The ferry left the station on time and by 10.30 am it was over the required area and the explosives blew as hoped. The ship started to list almost immediately, with those on deck managing to clamber aboard lifeboats or stumble over the side, however eighteen people were killed, including three Norwegian passengers, seven crew and eight German guards. The rest were picked up by locals using nearby boats to drag them out of the freezing water. The Hydro itself sank to below 400 metres, well beyond salvageable depth. The German Atomic programme, although never advanced, had taken a massive blow and would never recover.
Elsewhere in Norway, particularly in the south and especially in and around Oslo, there quickly formed a strong resistance movement, the men and women of the country having a strong patriotic streak and being disappointed by how quickly their country had fallen to the Nazi oppressor joined in droves. With the leaders of what became known as ‘Milorg’ making contact with the government in exile, based in London, the resistance grew and grew.
At first underground papers were the only course of action these groups could take, counteracting the strong bias of the local press and the propaganda that abound through all sources of media. Nearly 300 such papers were founded but would only appear at random intervals as the men and women of the publications played a cat-and-mouse game with the Gestapo and their Norwegian counterparts.
To assist the Norwegian underground the SOE set up what would become known as the Shetland Bus. This was a group of Norwegian trawlers that were tasked with infiltrating and bringing back agents from occupied Norway. Using fishing trawlers they were ideally camouflaged and only lightly armed. They still ran the risk of having to cross the North sea at night, in winter under the constant threat of discovery, however they were extremely successful right up to the end of the war.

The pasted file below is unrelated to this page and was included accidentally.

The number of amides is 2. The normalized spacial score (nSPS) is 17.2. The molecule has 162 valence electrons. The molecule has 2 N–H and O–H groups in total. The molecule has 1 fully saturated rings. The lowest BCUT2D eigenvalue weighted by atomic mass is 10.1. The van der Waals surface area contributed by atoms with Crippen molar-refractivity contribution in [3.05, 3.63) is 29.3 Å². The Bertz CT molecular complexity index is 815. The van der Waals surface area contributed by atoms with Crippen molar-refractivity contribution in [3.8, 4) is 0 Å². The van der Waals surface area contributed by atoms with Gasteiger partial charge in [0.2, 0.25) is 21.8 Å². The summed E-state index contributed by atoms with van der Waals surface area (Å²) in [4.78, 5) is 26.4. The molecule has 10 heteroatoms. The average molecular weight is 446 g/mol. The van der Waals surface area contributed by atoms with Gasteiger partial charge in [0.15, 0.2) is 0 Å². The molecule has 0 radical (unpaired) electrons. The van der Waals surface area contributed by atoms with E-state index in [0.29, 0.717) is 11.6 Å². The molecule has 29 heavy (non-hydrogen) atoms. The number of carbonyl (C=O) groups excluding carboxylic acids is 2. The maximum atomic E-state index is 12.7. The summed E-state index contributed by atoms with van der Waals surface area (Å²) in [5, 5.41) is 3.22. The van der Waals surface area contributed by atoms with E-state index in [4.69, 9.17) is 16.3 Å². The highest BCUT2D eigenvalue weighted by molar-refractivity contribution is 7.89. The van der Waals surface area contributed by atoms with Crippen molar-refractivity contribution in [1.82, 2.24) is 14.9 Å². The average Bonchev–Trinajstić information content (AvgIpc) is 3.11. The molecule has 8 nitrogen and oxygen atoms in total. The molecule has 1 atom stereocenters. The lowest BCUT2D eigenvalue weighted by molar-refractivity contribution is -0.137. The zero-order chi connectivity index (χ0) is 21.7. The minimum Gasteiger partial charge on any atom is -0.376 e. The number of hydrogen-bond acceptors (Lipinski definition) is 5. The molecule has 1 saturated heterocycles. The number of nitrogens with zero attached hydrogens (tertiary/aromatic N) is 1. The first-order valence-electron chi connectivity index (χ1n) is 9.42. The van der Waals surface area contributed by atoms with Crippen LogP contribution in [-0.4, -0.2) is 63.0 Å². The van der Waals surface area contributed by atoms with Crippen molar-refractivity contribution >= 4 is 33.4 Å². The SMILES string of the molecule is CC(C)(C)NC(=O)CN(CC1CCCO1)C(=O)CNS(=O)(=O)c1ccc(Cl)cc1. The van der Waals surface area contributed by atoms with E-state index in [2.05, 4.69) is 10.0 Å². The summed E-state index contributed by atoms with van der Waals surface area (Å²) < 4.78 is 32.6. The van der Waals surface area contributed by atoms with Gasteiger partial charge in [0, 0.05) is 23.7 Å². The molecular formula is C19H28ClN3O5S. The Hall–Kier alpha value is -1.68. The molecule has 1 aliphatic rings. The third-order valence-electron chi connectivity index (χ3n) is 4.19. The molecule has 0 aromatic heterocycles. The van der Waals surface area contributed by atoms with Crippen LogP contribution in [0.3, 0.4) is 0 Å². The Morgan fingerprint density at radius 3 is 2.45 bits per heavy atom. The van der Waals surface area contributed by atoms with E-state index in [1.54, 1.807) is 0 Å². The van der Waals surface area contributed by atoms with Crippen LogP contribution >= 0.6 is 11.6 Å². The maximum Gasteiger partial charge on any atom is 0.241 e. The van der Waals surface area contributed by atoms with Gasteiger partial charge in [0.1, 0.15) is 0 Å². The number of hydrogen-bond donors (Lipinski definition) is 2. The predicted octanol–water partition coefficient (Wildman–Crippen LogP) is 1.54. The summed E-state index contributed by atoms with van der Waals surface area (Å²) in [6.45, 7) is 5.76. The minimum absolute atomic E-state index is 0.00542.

Armed resistance and sabotage in Norway itself posed other problems, with any act of sabotage usually met with harsh reprisals by the occupies. However, members of the Norwegian Independent Company No. 1 were highly successful, notably Max Manus, a veteran who had fought in the Finnish campaign of 1939–40. Having seen his country capitulate to the Germans in 1940 he actively worked in underground propaganda. He was then caught and injured trying to escape custody. He then dramatically escaped the hospital he was being treated in and arrived in Scotland for Commando training following an epic journey through Sweden, Soviet Russia, Africa and eventually to Canada.
Following training he was dropped into Norway along with a friend Gregors Gram. They were tasked with attacking shipping in Oslo harbour using Limpet mines, a small explosive charge, attached below the waterline of a ship by magnets.
The first raid was carried out on the evening of 28 April 1943, where they successfully sunk two transports and damaged a third.
In January the following year the decision was made to attack the large troop carrier Donau. This vessel had previously been used to transport Norwegian Jews to Germany where they were then sent onto concentration camps. This time canoes could not be used to approach the ship at night as security was high by the wharf. However, with great audacity Manus and his companion, Roy Nielson, entered the docks dressed as workmen. Whilst a colleague distracted the gate guards the two men were only given a cursory security check and proceeded to a small area beneath a lift where an insider had left a dinghy. The men took off their boiler suits to reveal full British uniform, so if they were captured reprisals would be reduced to the local populace. The explosives were placed and the men withdrew without any attention. At ten o’clock that evening the charges blew, and although the captain of the Donau tried to beach her, she was lost.